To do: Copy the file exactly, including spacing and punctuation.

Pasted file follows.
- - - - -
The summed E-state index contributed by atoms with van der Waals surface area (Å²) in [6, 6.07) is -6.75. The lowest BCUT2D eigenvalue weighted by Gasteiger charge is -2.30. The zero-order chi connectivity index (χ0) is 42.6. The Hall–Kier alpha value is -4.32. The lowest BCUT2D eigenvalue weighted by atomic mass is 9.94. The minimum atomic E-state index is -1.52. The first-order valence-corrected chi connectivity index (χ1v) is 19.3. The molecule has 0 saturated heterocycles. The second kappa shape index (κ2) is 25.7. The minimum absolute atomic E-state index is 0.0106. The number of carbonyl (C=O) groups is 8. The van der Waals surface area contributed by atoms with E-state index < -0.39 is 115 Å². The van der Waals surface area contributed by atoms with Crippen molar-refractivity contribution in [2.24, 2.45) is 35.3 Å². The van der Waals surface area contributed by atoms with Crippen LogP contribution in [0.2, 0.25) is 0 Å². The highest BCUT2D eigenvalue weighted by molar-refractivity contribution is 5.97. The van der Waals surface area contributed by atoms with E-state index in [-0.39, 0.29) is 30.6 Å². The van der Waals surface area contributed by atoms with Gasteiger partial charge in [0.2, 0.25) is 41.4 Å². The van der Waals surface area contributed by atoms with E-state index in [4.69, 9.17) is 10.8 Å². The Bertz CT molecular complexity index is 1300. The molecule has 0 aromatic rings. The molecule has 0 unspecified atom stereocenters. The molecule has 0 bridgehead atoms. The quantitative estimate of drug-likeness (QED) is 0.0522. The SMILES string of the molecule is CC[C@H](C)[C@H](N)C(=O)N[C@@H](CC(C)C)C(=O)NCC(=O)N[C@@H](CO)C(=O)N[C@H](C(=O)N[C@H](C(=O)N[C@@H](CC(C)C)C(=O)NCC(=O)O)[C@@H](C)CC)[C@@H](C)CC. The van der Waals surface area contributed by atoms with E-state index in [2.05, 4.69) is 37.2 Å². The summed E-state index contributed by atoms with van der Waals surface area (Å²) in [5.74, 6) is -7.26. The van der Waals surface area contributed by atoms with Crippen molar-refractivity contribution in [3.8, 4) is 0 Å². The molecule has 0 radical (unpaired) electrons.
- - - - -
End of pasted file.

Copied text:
The summed E-state index contributed by atoms with van der Waals surface area (Å²) in [6, 6.07) is -6.75. The lowest BCUT2D eigenvalue weighted by Gasteiger charge is -2.30. The zero-order chi connectivity index (χ0) is 42.6. The Hall–Kier alpha value is -4.32. The lowest BCUT2D eigenvalue weighted by atomic mass is 9.94. The minimum atomic E-state index is -1.52. The first-order valence-corrected chi connectivity index (χ1v) is 19.3. The molecule has 0 saturated heterocycles. The second kappa shape index (κ2) is 25.7. The minimum absolute atomic E-state index is 0.0106. The number of carbonyl (C=O) groups is 8. The van der Waals surface area contributed by atoms with E-state index < -0.39 is 115 Å². The van der Waals surface area contributed by atoms with Crippen molar-refractivity contribution in [2.24, 2.45) is 35.3 Å². The van der Waals surface area contributed by atoms with Crippen LogP contribution in [0.2, 0.25) is 0 Å². The highest BCUT2D eigenvalue weighted by molar-refractivity contribution is 5.97. The van der Waals surface area contributed by atoms with E-state index in [-0.39, 0.29) is 30.6 Å². The van der Waals surface area contributed by atoms with Gasteiger partial charge in [0.2, 0.25) is 41.4 Å². The van der Waals surface area contributed by atoms with E-state index in [4.69, 9.17) is 10.8 Å². The Bertz CT molecular complexity index is 1300. The molecule has 0 aromatic rings. The molecule has 0 unspecified atom stereocenters. The molecule has 0 bridgehead atoms. The quantitative estimate of drug-likeness (QED) is 0.0522. The SMILES string of the molecule is CC[C@H](C)[C@H](N)C(=O)N[C@@H](CC(C)C)C(=O)NCC(=O)N[C@@H](CO)C(=O)N[C@H](C(=O)N[C@H](C(=O)N[C@@H](CC(C)C)C(=O)NCC(=O)O)[C@@H](C)CC)[C@@H](C)CC. The van der Waals surface area contributed by atoms with E-state index in [2.05, 4.69) is 37.2 Å². The summed E-state index contributed by atoms with van der Waals surface area (Å²) in [5.74, 6) is -7.26. The van der Waals surface area contributed by atoms with Crippen molar-refractivity contribution in [3.8, 4) is 0 Å². The molecule has 0 radical (unpaired) electrons.